Soon after this, my companion in captivity, John Stewart, was killed by the savages, and the man that came with my brother returned home by himself. We were then in a dangerous, helpless situation, exposed daily to perils and death amongst savages and wild beasts, not a white man in the country but ourselves.
Thus situated, many hundred miles from our families in the howling wilderness, I believe few would have equally enjoyed the happiness we experienced. I often observed to my brother, You see now how little nature requires to be satisfied. Felicity, the companion of content, is rather found in our own breasts than in the enjoyment of external things; and I firmly believe it requires but a little philosophy to make a man happy in whatever state he is. This consists in a full resignation to the will of Providence; and a resigned soul finds pleasure in a path strewned with briars and thorns.
We continued not in a state of indolence, but hunted every day, and prepared a little cottage to defend us from the winter storms. We remained there undisturbed during the winter; and on the first day of May, 1770, my brother returned home to the settlement by himself, for a new recruit of horses and ammunition, leaving me by myself, without bread, salt or sugar, without company of my fellow creatures, or even a horse or dog. I confess I never before was under greater necessity of exercising philosophy and fortitude.
A few days I passed uncomfortably. The idea of a beloved wife and family, and their anxiety upon the account of my absence and exposed situation, made sensible impressions on my heart. A thousand dreadful apprehensions presented themselves to my view, and had undoubtedly disposed me to melancholy, if further indulged.
One day I undertook a tour through the country, and the diversity and beauties of nature I met with in this charming season, expelled every gloomy and vexatious thought. Just at the close of day the gentle gales retired, and left the place to the disposal of a profound calm. Not a breeze shook the most tremulous leaf. I had gained the summit of a commanding ridge, and, looking round with astonishing delight, beheld the ample plains, the beauteous tracts below. On the other hand, I surveyed the famous river Ohio that rolled in silent dignity, marking the western boundary of Kentucky with inconceivable grandeur. At a vast distance I beheld the mountains lift their venerable brows, and penetrate the clouds. All things were still.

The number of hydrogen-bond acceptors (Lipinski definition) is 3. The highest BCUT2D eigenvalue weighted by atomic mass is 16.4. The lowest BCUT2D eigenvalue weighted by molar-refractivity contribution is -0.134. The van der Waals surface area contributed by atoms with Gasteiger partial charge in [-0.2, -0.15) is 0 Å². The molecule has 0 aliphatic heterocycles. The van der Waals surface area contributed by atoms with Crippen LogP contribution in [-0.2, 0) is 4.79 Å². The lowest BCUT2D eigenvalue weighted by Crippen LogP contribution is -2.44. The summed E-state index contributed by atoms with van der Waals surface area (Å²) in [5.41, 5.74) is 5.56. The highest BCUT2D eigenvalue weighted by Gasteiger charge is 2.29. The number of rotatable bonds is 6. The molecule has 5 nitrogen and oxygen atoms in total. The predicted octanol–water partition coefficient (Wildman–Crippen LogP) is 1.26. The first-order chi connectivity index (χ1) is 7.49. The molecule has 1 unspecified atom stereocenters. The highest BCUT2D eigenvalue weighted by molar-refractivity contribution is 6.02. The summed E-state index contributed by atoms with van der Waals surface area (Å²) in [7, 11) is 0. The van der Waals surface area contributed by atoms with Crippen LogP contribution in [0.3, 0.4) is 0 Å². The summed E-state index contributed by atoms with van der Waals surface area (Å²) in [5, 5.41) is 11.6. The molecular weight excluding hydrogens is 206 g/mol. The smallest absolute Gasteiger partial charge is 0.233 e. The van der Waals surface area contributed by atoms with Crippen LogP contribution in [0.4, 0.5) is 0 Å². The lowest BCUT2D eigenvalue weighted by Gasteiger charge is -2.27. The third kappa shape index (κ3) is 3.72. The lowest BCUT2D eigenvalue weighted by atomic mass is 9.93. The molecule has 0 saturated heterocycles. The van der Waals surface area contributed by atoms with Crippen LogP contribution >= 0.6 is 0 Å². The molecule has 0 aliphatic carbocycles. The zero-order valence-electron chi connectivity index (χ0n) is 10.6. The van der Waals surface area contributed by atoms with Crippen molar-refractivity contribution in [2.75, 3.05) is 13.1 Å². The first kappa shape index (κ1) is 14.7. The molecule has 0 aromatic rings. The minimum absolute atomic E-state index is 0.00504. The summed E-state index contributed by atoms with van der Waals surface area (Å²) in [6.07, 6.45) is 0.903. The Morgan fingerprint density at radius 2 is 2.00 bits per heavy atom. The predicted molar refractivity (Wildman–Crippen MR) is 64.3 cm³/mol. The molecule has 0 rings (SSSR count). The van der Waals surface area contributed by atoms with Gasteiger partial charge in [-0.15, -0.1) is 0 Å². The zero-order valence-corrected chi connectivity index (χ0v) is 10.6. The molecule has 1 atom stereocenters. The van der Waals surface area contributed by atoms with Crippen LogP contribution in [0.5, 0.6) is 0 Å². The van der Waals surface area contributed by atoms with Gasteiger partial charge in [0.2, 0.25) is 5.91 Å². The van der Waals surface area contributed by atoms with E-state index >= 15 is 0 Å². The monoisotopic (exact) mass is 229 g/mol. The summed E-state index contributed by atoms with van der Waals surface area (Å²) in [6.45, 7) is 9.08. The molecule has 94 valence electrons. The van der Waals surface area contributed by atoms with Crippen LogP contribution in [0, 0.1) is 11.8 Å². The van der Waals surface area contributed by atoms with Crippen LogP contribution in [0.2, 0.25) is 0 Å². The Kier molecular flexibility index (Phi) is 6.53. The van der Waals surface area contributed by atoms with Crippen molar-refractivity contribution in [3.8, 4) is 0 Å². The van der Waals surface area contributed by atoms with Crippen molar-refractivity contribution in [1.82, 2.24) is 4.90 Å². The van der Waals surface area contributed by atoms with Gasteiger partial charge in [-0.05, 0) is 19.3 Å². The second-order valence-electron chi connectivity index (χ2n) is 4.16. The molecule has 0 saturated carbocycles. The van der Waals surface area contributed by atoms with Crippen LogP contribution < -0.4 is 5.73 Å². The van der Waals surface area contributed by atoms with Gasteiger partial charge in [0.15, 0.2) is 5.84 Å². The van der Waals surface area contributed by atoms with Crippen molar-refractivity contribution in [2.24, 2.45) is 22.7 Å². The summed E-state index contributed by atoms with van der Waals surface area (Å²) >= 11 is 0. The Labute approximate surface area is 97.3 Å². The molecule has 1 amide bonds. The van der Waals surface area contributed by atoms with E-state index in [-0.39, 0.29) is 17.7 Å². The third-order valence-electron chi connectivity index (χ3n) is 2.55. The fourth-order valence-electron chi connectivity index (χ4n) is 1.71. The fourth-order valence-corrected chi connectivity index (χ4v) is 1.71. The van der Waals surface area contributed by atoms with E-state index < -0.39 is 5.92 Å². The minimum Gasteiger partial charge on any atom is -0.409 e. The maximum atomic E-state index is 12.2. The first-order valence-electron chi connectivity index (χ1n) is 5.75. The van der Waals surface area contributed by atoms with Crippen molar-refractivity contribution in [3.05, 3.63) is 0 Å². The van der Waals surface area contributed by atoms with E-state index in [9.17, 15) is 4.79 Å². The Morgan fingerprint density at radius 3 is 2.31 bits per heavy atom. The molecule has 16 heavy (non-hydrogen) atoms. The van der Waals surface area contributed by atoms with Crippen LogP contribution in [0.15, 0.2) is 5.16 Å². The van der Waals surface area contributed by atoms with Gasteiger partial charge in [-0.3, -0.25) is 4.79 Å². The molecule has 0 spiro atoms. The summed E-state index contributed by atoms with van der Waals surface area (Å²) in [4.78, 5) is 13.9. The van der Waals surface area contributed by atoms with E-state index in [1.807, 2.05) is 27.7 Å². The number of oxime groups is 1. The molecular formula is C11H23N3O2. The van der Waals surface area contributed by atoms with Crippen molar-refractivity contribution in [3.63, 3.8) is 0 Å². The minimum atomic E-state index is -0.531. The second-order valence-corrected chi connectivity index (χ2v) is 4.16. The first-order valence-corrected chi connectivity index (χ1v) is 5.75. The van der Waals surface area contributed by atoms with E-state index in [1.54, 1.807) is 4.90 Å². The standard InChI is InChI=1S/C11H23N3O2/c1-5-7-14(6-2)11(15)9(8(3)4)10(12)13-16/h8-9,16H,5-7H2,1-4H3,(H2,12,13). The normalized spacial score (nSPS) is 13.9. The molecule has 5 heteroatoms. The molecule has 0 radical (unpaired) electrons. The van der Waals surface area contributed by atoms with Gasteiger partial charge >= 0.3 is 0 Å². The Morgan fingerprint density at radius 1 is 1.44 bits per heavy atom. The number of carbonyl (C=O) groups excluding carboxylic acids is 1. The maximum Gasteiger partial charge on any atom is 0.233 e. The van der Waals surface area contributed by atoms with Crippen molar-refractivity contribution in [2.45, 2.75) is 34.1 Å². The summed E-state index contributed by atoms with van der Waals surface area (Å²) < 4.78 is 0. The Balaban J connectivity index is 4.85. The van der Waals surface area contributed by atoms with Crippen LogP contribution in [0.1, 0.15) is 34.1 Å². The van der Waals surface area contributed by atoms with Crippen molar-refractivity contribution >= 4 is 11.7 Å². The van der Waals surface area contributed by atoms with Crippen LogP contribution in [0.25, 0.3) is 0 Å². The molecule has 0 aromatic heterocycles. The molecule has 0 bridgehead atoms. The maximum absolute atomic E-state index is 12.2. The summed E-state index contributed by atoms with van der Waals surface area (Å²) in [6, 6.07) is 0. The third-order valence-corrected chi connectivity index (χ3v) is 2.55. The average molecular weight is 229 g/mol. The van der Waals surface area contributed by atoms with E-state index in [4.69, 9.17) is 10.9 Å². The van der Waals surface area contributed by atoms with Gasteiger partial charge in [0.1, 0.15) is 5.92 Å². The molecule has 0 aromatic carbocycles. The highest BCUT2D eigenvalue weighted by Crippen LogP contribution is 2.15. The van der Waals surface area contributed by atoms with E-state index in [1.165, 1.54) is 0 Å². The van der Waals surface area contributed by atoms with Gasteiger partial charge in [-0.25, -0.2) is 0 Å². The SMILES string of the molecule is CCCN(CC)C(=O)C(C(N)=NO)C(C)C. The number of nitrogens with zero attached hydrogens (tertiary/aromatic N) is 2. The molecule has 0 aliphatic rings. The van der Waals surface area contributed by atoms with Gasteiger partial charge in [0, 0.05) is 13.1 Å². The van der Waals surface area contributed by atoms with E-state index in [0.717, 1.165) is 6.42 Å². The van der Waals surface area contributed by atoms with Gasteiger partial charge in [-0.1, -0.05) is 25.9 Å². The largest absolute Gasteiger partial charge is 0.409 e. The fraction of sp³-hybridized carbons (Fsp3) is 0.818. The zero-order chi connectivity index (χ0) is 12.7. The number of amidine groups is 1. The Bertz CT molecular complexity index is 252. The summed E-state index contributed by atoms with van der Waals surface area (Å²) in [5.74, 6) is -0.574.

I kindled a fire near a fountain of sweet water, and feasted on the loin of a buck, which a few hours before I had killed. The sullen shades of night soon overspread the whole hemisphere, and the earth seemed to gasp after the hovering moisture. My roving excursion this day had fatigued my body, and diverted my imagination. I laid me down to sleep, and I awoke not until the sun had chased away the night.
I continued this tour, and in a few days explored a considerable part of the country, each day equally pleased as the first. I returned again to my old camp, which was not disturbed in my absence. I did not confine my lodging to it, but often reposed in thick cane-brakes, to avoid the savages, who, I believe, often visited my camp, but fortunately for me, in my absence.
In this situation I was constantly exposed to danger and death. How unhappy such a situation for a man tormented with fear, which is vain if no danger comes, and if it does, only augments the pain. It was my happiness to be destitute of this afflicting passion, with which I had the greatest reason to be affected. The prowling wolves diverted my nocturnal hours with perpetual howlings; and the various species of animals in this vast forest, the day time, were continually in my view.
Thus I was surrounded with plenty in the midst of want. I was happy in the midst of dangers and inconveniences. In such a diversity it was impossible I should be disposed to melancholy. No populous city, with all the varieties of commerce and stately structures, could afford so much pleasure to my mind, as the beauties of nature I found here.
Thus, through an uninterrupted scene of sylvan pleasures, I spent the time until the 27th day of July following, when my brother, to my great felicity, met me, according to appointment, at our old camp. Shortly after, we left this place, not thinking it safe to stay there longer, and proceeded to Cumberland River, reconnoitring that part of the country until March, 1771, and giving names to the different waters.
Soon after, I returned home to my family, with a determination to bring them as soon as possible to live in Kentucky, which I esteemed a second paradise, at the risk of my life and fortune.
I returned safe to my old habitation, and found my family in happy circumstances. I sold my farm on the Yadkin, and what goods we could not carry with us; and on the twenty-fifth day of September, 1773, bade a farewell to our friends, and proceeded on our journey to Kentucky, in company with five families more, and forty men that joined us in Powel's Valley, which is one hundred and fifty miles from the now settled parts of Kentucky.